BOARD OF ED, IND. SCH. DIST NO. 1, TULSA v. WRIGHT

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BOARD OF ED, IND. SCH. DIST NO. 1, TULSA v. WRIGHT
1969 OK 166
460 P.2d 422
Case Number: 43484
Decided: 10/21/1969
Supreme Court of Oklahoma

BOARD OF EDUCATION, INDEPENDENT SCHOOL DISTRICT NO. 1, TULSA, OKLAHOMA, OWN RISK, PETITIONER,
v.
EDWIN EDGAR WRIGHT AND THE STATE INDUSTRIAL COURT, RESPONDENTS.

¶0 Original Proceeding to Review Order of State Industrial Court; Bruce L. Evans, Trial Judge.

Award Vacated.

Gene L. Mortensen, Rosenstein, Livingston, Fist & Ringold, E.D. Hieronymus, Rhodes, Hieronymus, Holloway & Wilson, Tulsa, for petitioner.

Mildred Brooks, Fitch, Tulsa, G.T. Blankenship, Atty. Gen., for respondents.

BLACKBIRD, Justice.

¶1 This is an original proceeding to review an order of the State Industrial Court en banc, affirming an award of the trial judge, allowing respondent, Edwin E. Wright, claimant below, total and permanent disability benefits for an alleged hernia injury.

¶2 The parties will be referred to as they appeared before the State Industrial Court. Respondent, there, is an Independent School District of Tulsa County. Claimant asserted in his Form 3 that, at the time of sustaining disability, he was employed as a custodian in one of the schools in said District.

¶3 Respondent contends that, at the time of his alleged injury, claimant was not working for it in a "hazardous employment", as defined in the Oklahoma Workmen's Compensation Act.

¶4 Tit. 85 O.S. 1967 Supp. § 2 , provides:

"Compensation provided for in this act shall be payable for injuries sustained by employees engaged in the following hazardous employments, to-wit: * * * school district employees engaged in hazardous employment. * * *"

¶5 Tit. 85 O.S. 1961 § 3 , defines "hazardous employment" as follows:

"(1) `Hazardous employment' shall mean manual or mechanical work or labor, connected with or incident to one of the industries, plants, factories, lines, occupations, or trades mentioned in Section 13349 (now § 2 above) * * *".

¶6 At the time of the alleged injury, claimant was lifting garbage cans in the school cafeteria. The garbage cans had been filled with refuse, or excess food, scraped by dining students from their plates. Claimant was also required to sweep and clean refuse from the floor of the cafeteria.

¶7 The operation of a restaurant, cafe, or eating establishment is not a hazardous business within the provisions of the Oklahoma Workmen's Compensation Act. Employees working at such business are not engaged in a "hazardous employment" as defined by the Act. Parlor v. John Mongold Drive-In Cafe, 204 Okl. 458, 230 P.2d 887; Rolen v. Callicutt et al., 204 Okl. 250, 228 P.2d 1010; Plaza Grill v. Webster, 182 Okl. 533, 78 P.2d 818; Melton v. United States Fidelity and Guaranty Co. (C.C.A. 10), 220 F.2d 555.

¶8 Before commencing work as a custodian, claimant was required to have a license as a third class operating engineer. Dan Rowe, claimant's supervisor, explained that such license was necessary for the operation of low pressure boilers; that turning on the boilers was a simple thing, "just flip a switch". And claimant maintains that his employment as custodian required him, on frequent occasions, to do work of a hazardous nature, particularly, the operation of boilers.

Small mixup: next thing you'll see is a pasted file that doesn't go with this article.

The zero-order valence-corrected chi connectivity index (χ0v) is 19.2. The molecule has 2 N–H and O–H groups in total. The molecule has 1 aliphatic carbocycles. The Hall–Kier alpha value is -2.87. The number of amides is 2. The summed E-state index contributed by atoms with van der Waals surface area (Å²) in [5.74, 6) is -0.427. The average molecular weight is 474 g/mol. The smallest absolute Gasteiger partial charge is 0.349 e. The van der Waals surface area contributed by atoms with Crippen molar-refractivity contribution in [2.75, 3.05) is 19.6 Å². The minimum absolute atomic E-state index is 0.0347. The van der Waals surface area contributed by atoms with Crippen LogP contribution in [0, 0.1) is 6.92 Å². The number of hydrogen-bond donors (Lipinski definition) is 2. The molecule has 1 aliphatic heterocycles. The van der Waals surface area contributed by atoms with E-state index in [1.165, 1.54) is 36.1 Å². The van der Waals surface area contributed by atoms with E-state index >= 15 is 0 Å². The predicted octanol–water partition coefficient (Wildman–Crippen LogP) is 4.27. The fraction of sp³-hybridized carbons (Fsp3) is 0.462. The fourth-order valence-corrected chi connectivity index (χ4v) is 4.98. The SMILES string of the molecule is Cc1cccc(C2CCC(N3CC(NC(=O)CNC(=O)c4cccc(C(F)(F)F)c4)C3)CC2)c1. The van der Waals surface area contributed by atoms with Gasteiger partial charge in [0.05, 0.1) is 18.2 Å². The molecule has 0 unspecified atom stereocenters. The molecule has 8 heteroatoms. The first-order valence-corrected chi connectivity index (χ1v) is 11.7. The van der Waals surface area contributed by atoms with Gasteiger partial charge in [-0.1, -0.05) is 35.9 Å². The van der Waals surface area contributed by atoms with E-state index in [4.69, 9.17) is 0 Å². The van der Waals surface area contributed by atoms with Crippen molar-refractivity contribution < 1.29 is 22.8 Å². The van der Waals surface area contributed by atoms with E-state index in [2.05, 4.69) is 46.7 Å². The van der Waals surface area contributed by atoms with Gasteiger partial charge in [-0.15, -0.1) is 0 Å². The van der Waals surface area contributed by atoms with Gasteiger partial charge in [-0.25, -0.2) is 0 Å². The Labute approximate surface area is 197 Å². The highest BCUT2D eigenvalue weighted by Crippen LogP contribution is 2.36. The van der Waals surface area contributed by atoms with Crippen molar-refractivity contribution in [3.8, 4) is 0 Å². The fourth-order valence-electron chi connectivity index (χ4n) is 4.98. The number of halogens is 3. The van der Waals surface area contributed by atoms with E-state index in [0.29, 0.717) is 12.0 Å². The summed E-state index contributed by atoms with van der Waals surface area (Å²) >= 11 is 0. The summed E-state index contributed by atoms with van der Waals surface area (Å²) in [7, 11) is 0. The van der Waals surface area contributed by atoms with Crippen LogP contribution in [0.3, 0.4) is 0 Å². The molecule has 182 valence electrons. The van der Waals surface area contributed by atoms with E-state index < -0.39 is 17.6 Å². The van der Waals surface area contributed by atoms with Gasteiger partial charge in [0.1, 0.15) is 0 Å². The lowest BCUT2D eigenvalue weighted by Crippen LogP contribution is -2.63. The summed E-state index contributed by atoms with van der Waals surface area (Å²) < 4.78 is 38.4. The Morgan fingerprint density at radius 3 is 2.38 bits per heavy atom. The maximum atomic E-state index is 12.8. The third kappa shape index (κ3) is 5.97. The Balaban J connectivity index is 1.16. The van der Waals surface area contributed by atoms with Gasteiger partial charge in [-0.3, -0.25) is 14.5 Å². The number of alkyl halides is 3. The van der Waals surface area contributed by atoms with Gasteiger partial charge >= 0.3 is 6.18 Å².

¶9 In Central Surety & Insurance Corp. v. State Industrial Commission, 180 Okl. 383, 69 P.2d 1036, claimant was employed by a hotel as a maintenance man. His duties required him to operate its heating and refrigeration systems, and, on some occasions, to do manual and mechanical work using power driven machinery. He was injured in a fall from a ladder while painting a telephone booth room in the hotel. We vacated an award in his favor, holding that the various tasks he was required to do, did not bring him within the terms of any hazardous employment included in, and governed by, the provisions of the Workmen's Compensation Act. Similar cases to the same effect are: Furrow & Co. v. Miller, 188 Okl. 199, 107 P.2d 193, and Rose Hill Burial Park v. Garrison, 176 Okl. 355, 55 P.2d 1045.

¶10 The work claimant was doing at the time of his alleged injury was not hazardous, and he is not entitled to recover compensation for such injuries, although on other occasions he may have been required to perform services for respondent that were within the provisions of the Workmen's Compensation Act. See Woods v. Perryman, Okl., 452 P.2d 588.

¶11 Claimant suggests that the Industrial Court en banc was without jurisdiction to consider respondent's appeal to that Court, and that we are, accordingly, without jurisdiction to consider respondent's petition for review in this Court, because his attorney did not receive a copy of respondent's written notice of appeal and specifications of errors within 10 days from the entry and mailing of the award. As claimant cites no authority to the effect that his attorney's receipt of such a copy - as distinguished from the filing of the original with the Secretary of the Industrial Court - within that 10-day period, is required either by 85 O.S. 1961 § 77 (9), or the Industrial Court's Rule 14, and the record, including the showing of his representation by counsel before the Industrial Court en banc, reflects no prejudice to him by said counsel's receipt of the copy a few days after the 10-day period, we do not consider claimant's suggestion a serious, or effective, challenge to our jurisdiction herein.

¶12 Award vacated.

¶13 All the Justices concur.